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Travel health information for people travelling abroad from the UK

WHO Declaration of Public Health Event of International Concern

11 Aug 2014

The first meeting of the Emergency Committee convened by the Director-General under the International Health Regulations (2005) regarding the Ebola Virus Disease outbreak in West Africa was held on 6-7 August 2014.

Following discussion and consideration, the Committee advised that:

  • The Ebola outbreak in West Africa constitutes an ‘extraordinary event’ and a public health risk to other States.
  • The possible consequences of further international spread are particularly serious in view of the virulence of the virus, the intensive community and health facility transmission patterns, and the weak health systems in the currently affected and most at-risk countries.
  • A coordinated international response is deemed essential to stop and reverse the international spread of Ebola.

The Committee agreed that the conditions for a Public Health Emergency of International Concern (PHEIC) have been met.

Read the WHO Statement on the Meeting of the International Health Regulations Emergency Committee for further information on the challenges for the affected countries and the advice from the Committee to the Director-General for consideration to address the Ebola outbreak in accordance with IHR (2005).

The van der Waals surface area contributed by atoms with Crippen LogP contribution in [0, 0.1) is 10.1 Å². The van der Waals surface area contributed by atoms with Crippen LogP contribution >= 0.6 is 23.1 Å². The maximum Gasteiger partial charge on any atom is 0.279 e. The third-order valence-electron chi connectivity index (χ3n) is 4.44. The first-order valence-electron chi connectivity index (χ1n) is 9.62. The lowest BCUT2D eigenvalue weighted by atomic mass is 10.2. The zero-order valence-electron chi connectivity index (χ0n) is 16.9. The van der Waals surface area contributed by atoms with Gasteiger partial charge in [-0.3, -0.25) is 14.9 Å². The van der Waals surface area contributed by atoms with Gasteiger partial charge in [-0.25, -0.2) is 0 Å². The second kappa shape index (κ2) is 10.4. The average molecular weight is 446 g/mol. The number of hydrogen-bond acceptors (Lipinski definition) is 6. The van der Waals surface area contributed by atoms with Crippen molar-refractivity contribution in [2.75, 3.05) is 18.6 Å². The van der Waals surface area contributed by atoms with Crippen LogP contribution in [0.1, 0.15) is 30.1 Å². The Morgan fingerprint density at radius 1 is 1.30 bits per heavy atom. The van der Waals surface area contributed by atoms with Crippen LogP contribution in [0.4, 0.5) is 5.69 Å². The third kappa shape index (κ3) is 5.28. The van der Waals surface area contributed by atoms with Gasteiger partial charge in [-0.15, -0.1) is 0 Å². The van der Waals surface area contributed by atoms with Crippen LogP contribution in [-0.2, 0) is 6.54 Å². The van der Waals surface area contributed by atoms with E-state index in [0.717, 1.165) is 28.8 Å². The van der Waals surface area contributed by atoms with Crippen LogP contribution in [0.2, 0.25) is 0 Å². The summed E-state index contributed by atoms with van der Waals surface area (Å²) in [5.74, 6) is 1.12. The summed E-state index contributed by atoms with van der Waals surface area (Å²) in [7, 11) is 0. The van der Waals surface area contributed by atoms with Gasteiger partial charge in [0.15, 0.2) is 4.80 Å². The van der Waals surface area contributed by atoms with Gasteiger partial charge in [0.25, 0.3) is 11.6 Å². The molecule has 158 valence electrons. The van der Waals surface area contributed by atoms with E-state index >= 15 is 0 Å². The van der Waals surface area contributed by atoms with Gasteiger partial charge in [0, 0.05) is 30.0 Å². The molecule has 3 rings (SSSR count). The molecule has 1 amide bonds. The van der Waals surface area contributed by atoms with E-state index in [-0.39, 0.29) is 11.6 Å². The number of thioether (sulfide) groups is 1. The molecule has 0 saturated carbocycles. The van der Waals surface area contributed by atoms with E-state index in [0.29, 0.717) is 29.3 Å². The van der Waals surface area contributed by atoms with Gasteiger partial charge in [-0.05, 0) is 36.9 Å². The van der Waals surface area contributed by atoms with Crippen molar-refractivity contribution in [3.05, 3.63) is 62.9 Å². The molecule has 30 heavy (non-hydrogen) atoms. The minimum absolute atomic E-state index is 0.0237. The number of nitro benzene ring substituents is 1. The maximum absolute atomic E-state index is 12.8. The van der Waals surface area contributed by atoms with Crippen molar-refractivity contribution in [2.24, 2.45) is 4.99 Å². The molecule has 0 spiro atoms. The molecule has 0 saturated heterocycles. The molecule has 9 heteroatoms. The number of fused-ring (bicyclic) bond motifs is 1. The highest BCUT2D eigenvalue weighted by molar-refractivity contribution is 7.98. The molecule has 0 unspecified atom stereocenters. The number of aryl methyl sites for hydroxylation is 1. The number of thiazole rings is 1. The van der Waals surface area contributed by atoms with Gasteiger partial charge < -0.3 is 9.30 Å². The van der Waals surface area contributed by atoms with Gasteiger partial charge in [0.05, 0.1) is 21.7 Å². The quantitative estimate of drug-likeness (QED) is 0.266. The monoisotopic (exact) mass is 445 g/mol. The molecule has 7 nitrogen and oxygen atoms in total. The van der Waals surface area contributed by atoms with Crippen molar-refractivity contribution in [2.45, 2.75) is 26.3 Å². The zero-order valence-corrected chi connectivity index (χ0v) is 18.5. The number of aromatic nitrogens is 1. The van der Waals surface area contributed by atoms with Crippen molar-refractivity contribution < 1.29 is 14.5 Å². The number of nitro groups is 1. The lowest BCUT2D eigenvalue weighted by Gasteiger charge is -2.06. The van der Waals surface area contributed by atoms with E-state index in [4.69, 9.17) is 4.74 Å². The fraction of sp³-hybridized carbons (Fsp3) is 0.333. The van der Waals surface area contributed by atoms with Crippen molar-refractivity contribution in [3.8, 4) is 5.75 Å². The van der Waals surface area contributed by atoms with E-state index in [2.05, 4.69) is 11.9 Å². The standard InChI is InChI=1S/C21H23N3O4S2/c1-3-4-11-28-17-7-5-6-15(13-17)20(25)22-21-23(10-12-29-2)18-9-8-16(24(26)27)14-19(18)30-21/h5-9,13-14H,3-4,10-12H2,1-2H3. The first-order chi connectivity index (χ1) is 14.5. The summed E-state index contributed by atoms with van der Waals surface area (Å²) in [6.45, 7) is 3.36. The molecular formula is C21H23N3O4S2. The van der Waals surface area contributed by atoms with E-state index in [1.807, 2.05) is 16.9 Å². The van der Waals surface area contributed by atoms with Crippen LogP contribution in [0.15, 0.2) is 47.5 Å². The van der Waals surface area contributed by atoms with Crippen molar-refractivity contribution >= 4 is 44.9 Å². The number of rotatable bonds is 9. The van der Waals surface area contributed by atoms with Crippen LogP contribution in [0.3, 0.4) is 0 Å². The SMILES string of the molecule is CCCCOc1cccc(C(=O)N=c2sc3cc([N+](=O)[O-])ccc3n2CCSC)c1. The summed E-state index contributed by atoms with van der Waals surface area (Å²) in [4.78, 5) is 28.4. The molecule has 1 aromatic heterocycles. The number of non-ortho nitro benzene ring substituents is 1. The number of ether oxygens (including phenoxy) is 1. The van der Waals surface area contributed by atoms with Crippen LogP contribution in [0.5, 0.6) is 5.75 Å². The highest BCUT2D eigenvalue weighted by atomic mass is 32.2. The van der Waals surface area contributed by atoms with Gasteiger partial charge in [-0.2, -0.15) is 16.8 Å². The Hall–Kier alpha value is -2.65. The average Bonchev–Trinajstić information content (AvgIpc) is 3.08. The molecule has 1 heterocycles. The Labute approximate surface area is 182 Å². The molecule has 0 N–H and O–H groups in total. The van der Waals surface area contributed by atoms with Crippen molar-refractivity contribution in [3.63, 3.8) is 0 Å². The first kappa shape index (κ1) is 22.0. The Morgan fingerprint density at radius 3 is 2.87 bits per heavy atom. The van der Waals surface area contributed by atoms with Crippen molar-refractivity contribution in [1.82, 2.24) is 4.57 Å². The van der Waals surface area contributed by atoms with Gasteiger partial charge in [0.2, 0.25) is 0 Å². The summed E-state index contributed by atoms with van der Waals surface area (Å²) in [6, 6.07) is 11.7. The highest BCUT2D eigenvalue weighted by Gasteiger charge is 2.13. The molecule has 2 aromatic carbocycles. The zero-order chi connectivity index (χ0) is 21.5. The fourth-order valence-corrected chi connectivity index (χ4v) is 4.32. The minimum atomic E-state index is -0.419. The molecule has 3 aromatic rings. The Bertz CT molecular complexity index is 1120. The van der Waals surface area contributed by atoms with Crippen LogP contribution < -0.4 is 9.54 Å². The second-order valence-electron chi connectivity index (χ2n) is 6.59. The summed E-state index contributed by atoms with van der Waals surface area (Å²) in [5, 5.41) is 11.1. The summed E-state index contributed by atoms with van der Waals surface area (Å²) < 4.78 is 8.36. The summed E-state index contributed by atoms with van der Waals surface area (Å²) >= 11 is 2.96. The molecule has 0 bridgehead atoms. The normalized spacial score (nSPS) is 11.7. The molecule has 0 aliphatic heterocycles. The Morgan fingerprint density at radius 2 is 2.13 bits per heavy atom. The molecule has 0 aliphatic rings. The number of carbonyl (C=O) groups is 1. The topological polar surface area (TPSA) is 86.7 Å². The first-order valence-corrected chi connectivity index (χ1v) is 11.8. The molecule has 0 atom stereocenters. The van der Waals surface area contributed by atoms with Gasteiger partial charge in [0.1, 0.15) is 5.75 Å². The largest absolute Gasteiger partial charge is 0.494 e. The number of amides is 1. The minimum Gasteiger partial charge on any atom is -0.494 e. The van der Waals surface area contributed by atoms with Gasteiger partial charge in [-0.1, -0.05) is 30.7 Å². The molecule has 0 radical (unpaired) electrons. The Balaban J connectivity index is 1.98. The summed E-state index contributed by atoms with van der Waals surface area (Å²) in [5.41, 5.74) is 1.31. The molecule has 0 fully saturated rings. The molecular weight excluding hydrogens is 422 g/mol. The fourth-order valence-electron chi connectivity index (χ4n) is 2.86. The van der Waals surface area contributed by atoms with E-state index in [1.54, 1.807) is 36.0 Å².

Advice for Travellers

WHO states that there should be no general ban on international travel or trade with affected countries and the Foreign and Commonwealth Office (FCO) have imposed no travel restrictions to the affected countries with regard to the Ebola virus disease outbreak at present.

  • Travellers should check with the FCO for the latest information on travel advice.

Ebola is transmitted by direct contact between non-intact skin, eyes or mucous membranes and body fluids of an infected person. All body fluids may be infectious and sexual transmission can occur. It is not transmitted by skin-to-skin contact with intact skin (e.g. hand shaking).

The risk of transmission of the disease to travellers is very low and can be further reduced by:

  • Avoiding contact with symptomatic patients and/or their body fluids. 
  • Avoiding contact with the bodies and/or body fluids from deceased patients. 
  • Avoiding contact with animals (including monkeys, forest antelopes, rodents and bats), both alive and dead, and consumption of ‘bush meat’.
  • Washing hands regularly, using soap or antiseptics.

Travellers returning from tropical countries should always seek rapid medical attention if they develop flu-like symptoms (such as fever, headache, diarrhoea or general malaise) within three weeks after return, and be reminded to mention to their health care provider that they have recently travelled.